By: Henry J. Fromage (Four Beers) –
I knew of The Last Full Measure well before I first saw a preview, since it was slated to come out last year, but got unceremoniously shunted off to this January’s dumping ground. When I did see that preview, I had no idea what it was for, but all the recognizable stars sure had me intrigued.
I mean, Samuel L., folks.
The Last Full Measure is about the 30 year effort to get Airman William H. Pitsenbarger Jr. his well-deserved posthumous Medal of Honor, focusing on jaded career bureaucrat Scott Huffman’s (Sebastian Stan) taking over and eventual identification with the cause.
First off, this film deserves kudos if only for bringing the truly heroic story of Pitsenbarger’s sacrifice to a wider audience. His refusal to leave a hopeless situation until he evacuated and helped as many wounded men as possible cost him his life, but saved many others. The film ultimately does manage a couple goosebump moments when justice is truly done.
Director Todd Robinson delivers a relatively compelling procedural drama as well, as Huffman runs up against unexpected roadblocks in trying to uncover the full story of both that fateful day and why he was denied the Medal of Honor in the first place. It’s unclear how much of this has been simplified for dramatic stakes, but it still provides dearly needed conflict for the present-day scenes.
Finally, it’s hard to go too wrong with such an absurdly stuffed cast. Jackson, Stan, Bradley Whitford, William Hurt, Christopher Plummer, Ed Harris, and Peter Fonda in his final film role all bring their own unique elements to the proceedings.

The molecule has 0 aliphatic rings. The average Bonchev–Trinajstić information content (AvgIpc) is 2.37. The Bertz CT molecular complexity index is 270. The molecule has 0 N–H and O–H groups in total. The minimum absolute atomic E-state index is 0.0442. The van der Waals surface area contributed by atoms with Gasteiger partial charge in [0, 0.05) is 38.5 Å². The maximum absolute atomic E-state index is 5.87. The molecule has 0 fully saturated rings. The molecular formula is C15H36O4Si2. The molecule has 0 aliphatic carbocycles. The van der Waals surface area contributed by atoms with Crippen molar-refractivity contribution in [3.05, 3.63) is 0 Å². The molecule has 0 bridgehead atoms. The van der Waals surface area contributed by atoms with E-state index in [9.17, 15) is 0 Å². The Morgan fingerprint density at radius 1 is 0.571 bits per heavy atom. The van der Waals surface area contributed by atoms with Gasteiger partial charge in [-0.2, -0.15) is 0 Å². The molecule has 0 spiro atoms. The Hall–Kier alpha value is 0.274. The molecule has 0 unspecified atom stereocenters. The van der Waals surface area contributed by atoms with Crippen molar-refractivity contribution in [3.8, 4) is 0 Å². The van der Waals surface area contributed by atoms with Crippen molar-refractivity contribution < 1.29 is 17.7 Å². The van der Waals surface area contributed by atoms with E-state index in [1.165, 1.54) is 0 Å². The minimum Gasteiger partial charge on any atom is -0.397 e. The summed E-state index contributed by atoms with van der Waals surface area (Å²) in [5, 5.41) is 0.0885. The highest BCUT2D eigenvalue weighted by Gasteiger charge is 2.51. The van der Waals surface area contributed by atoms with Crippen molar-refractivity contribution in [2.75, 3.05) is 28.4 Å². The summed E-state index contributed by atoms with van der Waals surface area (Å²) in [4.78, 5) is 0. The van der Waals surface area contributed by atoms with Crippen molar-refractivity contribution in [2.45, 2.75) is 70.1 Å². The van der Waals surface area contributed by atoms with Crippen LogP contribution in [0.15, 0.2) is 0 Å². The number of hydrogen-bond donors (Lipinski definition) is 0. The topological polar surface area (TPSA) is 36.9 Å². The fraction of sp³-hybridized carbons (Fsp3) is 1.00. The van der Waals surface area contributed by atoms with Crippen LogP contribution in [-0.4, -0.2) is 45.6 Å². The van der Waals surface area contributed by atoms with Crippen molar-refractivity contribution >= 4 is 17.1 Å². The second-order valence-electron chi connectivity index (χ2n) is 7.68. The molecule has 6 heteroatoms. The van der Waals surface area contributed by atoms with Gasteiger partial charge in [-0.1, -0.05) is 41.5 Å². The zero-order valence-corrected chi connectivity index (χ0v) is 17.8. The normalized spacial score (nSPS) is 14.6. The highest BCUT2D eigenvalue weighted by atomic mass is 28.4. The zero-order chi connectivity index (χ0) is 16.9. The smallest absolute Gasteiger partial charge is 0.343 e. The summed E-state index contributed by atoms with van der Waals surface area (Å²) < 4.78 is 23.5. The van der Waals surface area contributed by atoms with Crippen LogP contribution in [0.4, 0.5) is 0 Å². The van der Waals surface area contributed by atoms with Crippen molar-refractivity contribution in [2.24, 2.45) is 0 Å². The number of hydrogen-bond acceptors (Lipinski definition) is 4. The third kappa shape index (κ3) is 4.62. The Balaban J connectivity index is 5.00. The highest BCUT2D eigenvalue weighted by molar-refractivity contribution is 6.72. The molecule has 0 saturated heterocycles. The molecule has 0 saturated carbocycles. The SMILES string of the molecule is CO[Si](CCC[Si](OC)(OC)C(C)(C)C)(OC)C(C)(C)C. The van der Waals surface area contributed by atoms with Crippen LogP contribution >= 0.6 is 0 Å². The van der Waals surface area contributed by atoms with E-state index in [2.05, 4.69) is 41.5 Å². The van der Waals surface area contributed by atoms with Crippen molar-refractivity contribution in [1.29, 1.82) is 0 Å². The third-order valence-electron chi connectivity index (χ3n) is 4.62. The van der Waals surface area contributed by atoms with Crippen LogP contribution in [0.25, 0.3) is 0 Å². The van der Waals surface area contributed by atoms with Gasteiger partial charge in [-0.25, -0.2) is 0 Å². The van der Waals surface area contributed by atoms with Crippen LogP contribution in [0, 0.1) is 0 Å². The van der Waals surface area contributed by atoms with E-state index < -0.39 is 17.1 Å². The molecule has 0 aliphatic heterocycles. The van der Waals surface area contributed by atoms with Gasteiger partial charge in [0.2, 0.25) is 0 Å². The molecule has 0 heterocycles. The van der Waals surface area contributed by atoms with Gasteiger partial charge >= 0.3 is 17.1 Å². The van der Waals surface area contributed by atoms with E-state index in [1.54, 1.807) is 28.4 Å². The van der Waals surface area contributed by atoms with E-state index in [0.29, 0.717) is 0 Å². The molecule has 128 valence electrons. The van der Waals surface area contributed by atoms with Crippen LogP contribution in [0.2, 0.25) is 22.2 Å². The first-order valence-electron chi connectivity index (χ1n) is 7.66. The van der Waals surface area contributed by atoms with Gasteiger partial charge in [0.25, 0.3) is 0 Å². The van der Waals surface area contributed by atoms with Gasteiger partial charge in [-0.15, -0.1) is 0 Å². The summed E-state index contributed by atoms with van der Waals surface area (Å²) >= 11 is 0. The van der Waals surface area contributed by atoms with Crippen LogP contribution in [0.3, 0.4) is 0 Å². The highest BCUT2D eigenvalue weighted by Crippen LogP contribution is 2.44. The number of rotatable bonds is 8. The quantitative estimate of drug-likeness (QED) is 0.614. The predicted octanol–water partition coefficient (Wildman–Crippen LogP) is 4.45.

The principal issue with Robinson’s approach is that the editing drains the momentum of the film, especially the many cuts back to the battle scene. Maybe putting it near the end as a single uncut scene would have worked better.
The fighting itself is clearly shot in one day in one stretch of California forest- it’s not compelling enough to deserve the amount of screentime it gets since the majority of the scenes all play out the same- explosion, squib spray, man falling out of tree, cut to bodies, explosion.
The worst effect of this approach is that the emotional stakes are also not allowed to build naturally- so the melodrama gets amped in scenes like the obligatory folded flag arriving at the doorstep of his girlfriend and parents, or John Hurt’s breakdown in front of (of course) the Vietnam War Memorial.
The Last Full Measure is a well-intentioned but awkwardly paced and presented film about a Vietnam War hero and the people who fought to get him his due.
The Last Full Measure (2020) Drinking Game
Take a Drink: whenever we cut back to the Vietnam War
Take a Drink: whenever a new (famous) brother in arms is introduced
Take a Drink: whenever Bradley Whitford acts like a weasel
Do a Shot: when everybody stands up
Last Call: Stick around for some interviews with the real people this film is based on, which may honestly be the most compelling part of it. Maybe this would have been better off a documentary?